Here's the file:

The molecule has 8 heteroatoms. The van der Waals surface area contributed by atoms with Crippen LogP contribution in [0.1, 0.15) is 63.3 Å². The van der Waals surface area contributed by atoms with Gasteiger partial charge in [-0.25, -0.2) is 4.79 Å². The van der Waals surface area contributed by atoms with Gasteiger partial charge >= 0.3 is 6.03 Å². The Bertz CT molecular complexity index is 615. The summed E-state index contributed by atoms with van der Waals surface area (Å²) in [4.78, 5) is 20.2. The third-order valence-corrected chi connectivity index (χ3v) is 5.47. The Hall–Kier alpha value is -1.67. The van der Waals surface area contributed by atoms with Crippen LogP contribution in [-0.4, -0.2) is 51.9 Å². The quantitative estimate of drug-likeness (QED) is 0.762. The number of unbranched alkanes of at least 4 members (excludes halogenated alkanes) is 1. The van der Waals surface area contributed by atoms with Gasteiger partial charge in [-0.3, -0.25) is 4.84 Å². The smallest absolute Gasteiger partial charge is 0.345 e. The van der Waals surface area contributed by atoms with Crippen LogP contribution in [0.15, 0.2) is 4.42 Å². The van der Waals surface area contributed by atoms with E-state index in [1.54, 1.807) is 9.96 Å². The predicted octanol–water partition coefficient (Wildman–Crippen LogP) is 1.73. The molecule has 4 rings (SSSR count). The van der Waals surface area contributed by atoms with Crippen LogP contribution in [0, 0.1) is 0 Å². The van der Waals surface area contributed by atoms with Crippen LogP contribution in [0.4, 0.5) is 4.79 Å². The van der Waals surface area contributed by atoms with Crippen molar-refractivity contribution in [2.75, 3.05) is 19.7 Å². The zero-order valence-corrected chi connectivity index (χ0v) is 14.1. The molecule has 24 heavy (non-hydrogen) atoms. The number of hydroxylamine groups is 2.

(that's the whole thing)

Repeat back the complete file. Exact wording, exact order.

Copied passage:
The molecule has 8 heteroatoms. The van der Waals surface area contributed by atoms with Crippen LogP contribution in [0.1, 0.15) is 63.3 Å². The van der Waals surface area contributed by atoms with Gasteiger partial charge in [-0.25, -0.2) is 4.79 Å². The van der Waals surface area contributed by atoms with Gasteiger partial charge >= 0.3 is 6.03 Å². The Bertz CT molecular complexity index is 615. The summed E-state index contributed by atoms with van der Waals surface area (Å²) in [4.78, 5) is 20.2. The third-order valence-corrected chi connectivity index (χ3v) is 5.47. The Hall–Kier alpha value is -1.67. The van der Waals surface area contributed by atoms with Crippen LogP contribution in [-0.4, -0.2) is 51.9 Å². The quantitative estimate of drug-likeness (QED) is 0.762. The number of unbranched alkanes of at least 4 members (excludes halogenated alkanes) is 1. The van der Waals surface area contributed by atoms with Gasteiger partial charge in [-0.3, -0.25) is 4.84 Å². The smallest absolute Gasteiger partial charge is 0.345 e. The van der Waals surface area contributed by atoms with Crippen LogP contribution in [0.15, 0.2) is 4.42 Å². The van der Waals surface area contributed by atoms with E-state index in [1.54, 1.807) is 9.96 Å². The predicted octanol–water partition coefficient (Wildman–Crippen LogP) is 1.73. The molecule has 4 rings (SSSR count). The van der Waals surface area contributed by atoms with Crippen LogP contribution in [0, 0.1) is 0 Å². The van der Waals surface area contributed by atoms with Crippen LogP contribution in [0.4, 0.5) is 4.79 Å². The van der Waals surface area contributed by atoms with Crippen molar-refractivity contribution in [2.75, 3.05) is 19.7 Å². The zero-order valence-corrected chi connectivity index (χ0v) is 14.1. The molecule has 24 heavy (non-hydrogen) atoms. The number of hydroxylamine groups is 2.